Susskind, M. M. & Botstein, D. Molecular genetics of bacteriophage P22. Microbiol. Rev. 42, 385–413 (1978).

  16. 16.

    Hryc, C. F. et al. Accurate model annotation of a near-atomic resolution cryo-EM map. Proc. Natl Acad. Sci. USA 114, 3103–3108 (2017).

  17. 17.

    Lander, G. C. et al. The P22 tail machine at subnanometer resolution reveals the architecture of an infection conduit. Structure 17, 789–799 (2009).

  18. 18.

    Chang, J., Weigele, P., King, J., Chiu, W. & Jiang, W. Cryo-EM asymmetric reconstruction of bacteriophage P22 reveals organization of its DNA packaging and infecting machinery. Structure 14, 1073–1082 (2006).

  19. 19.

    Lander, G. C. et al. The structure of an infectious P22 virion shows the signal for headful DNA packaging. Science 312, 1791–1795 (2006).

  20. 20.

    Tang, J. et al. Peering down the barrel of a bacteriophage portal: the genome packaging and release valve in p22. Structure 19, 496–502 (2011).

  21. 21.

    Olia, A. S., Prevelige, P. E. Jr, Johnson, J. E. & Cingolani, G. Three-dimensional structure of a viral genome-delivery portal vertex. Nat. Struct. Mol. Biol. 18, 597–603 (2011).

  22. 22.

    Steinbacher, S. et al. Crystal structure of P22 tailspike protein: interdigitated subunits in a thermostable trimer. Science 265, 383–386 (1994).

  23. 23.

    Steinbacher, S. et al. Crystal structure of phage P22 tailspike protein complexed with Salmonella sp. O-antigen receptors. Proc. Natl Acad. Sci. USA 93, 10584–10588 (1996).

  24. 24.

    Steinbacher, S. et al. Phage P22 tailspike protein: crystal structure of the head-binding domain at 2.3 A, fully refined structure of the endorhamnosidase at 1.56 A resolution, and the molecular basis of O-antigen recognition and cleavage. J. Mol. Biol. 267, 865–880 (1997).

  25. 25.

    Olia, A. S., Casjens, S. & Cingolani, G. Structure of phage P22 cell envelope-penetrating needle. Nat. Struct. Mol. Biol. 14, 1221–1226 (2007).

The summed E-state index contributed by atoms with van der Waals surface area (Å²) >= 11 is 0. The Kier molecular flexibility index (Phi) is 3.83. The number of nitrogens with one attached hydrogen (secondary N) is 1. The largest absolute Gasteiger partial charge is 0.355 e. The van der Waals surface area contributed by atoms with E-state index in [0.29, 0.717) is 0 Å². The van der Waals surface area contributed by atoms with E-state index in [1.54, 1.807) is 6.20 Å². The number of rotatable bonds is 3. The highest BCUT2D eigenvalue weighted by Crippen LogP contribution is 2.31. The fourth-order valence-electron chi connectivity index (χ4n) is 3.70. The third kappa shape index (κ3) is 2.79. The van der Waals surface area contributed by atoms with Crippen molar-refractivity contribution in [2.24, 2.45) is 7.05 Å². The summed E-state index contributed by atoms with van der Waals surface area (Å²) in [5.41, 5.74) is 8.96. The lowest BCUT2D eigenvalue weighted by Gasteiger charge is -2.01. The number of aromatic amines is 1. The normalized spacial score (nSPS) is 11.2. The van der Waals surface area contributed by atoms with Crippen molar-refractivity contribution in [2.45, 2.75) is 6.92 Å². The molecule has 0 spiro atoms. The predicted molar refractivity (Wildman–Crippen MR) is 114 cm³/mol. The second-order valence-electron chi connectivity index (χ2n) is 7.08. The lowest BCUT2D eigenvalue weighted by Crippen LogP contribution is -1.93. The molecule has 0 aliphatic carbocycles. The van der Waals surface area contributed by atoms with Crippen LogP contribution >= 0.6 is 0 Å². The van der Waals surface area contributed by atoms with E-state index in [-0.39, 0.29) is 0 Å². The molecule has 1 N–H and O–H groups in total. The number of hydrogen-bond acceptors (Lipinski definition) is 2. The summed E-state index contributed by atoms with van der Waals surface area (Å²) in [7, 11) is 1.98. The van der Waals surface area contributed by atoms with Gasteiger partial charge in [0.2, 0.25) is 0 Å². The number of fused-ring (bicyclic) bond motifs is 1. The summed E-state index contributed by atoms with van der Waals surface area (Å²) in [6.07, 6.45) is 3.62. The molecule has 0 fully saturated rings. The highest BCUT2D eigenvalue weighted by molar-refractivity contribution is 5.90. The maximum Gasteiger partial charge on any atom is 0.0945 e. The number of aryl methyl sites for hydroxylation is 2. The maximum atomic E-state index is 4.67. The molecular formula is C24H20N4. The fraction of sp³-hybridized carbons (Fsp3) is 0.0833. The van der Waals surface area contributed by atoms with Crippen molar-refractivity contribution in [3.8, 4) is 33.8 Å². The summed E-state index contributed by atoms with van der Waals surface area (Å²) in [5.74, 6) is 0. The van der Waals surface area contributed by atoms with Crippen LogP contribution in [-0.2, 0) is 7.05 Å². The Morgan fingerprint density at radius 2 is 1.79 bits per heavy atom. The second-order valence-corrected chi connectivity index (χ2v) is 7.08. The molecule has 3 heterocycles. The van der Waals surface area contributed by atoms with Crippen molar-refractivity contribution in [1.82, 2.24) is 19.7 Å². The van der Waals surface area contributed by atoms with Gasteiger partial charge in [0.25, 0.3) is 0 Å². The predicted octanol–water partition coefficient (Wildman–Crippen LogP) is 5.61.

26. 26.

    Pintilie, G., Chen, D. H., Haase-Pettingell, C. A., King, J. A. & Chiu, W. Resolution and probabilistic models of components in cryoEM maps of mature P22 bacteriophage. Biophys. J. 110, 827–839 (2016).

  27. 27.

    Andres, D. et al. Tailspike interactions with lipopolysaccharide effect DNA ejection from phage P22 particles in vitro. J. Biol. Chem. 285, 36768–36775 (2010).

  28. 28.

    Berget, P. B. & Poteete, A. R. Structure and functions of the bacteriophage P22 tail protein. J. Virol. 34, 234–243 (1980).

  29. 29.

    King, J., Lenk, E. V. & Botstein, D. Mechanism of head assembly and DNA encapsulation in Salmonella phage P22. II. Morphogenetic pathway. J. Mol. Biol. 80, 697–731 (1973).

  30. 30.

    Lenk, E., Casjens, S., Weeks, J. & King, J. Intracellular visualization of precursor capsids in phage P22 mutant infected cells. Virology 68, 182–199 (1975).

  31. 31.

    Botstein, D., Waddell, C. H. & King, J. Mechanism of head assembly and DNA encapsulation in Salmonella phage p22. I. Genes, proteins, structures and DNA maturation. J. Mol. Biol. 80, 669–695 (1973).

  32. 32.

    Strauss, H. & King, J. Steps in the stabilization of newly packaged DNA during phage P22 morphogenesis. J. Mol. Biol. 172, 523–543 (1984).

  33. 33.

    Conlin, C. A., Trun, N. J., Silhavy, T. J. & Miller, C. G. Escherichia coli prlC encodes an endopeptidase and is homologous to the Salmonella Typhimurium opdA gene. J. Bacteriol. 174, 5881–5887 (1992).

  34. 34.

    Conlin, C. A., Vimr, E. R. & Miller, C. G. Oligopeptidase A is required for normal phage P22 development. J. Bacteriol. 174, 5869–5880 (1992).

  35. 35.

    Jin, Y. et al. Bacteriophage P22 ejects all of its internal proteins before its genome. Virology 485, 128–134 (2015).

  36. 36.

    Kastowsky, M., Gutberlet, T. & Bradaczek, H. Molecular modelling of the three-dimensional structure and conformational flexibility of bacterial lipopolysaccharide. J. Bacteriol. 174, 4798–4806 (1992).

  37. 37.

    Goldman, R. C. & Leive, L. Heterogeneity of antigenic-side-chain length in lipopolysaccharide from Escherichia coli 0111 and Salmonella Typhimurium LT2. Eur. J. Biochem. 107, 145–153 (1980).

  38. 38.

    Palva, E. T. & Makela, P. H. Lipopolysaccharide heterogeneity in Salmonella typhimurium analyzed by sodium dodecyl sulfate polyacrylamide gel electrophoresis. Eur. J. Biochem. 107, 137–143 (1980).

  39. 39.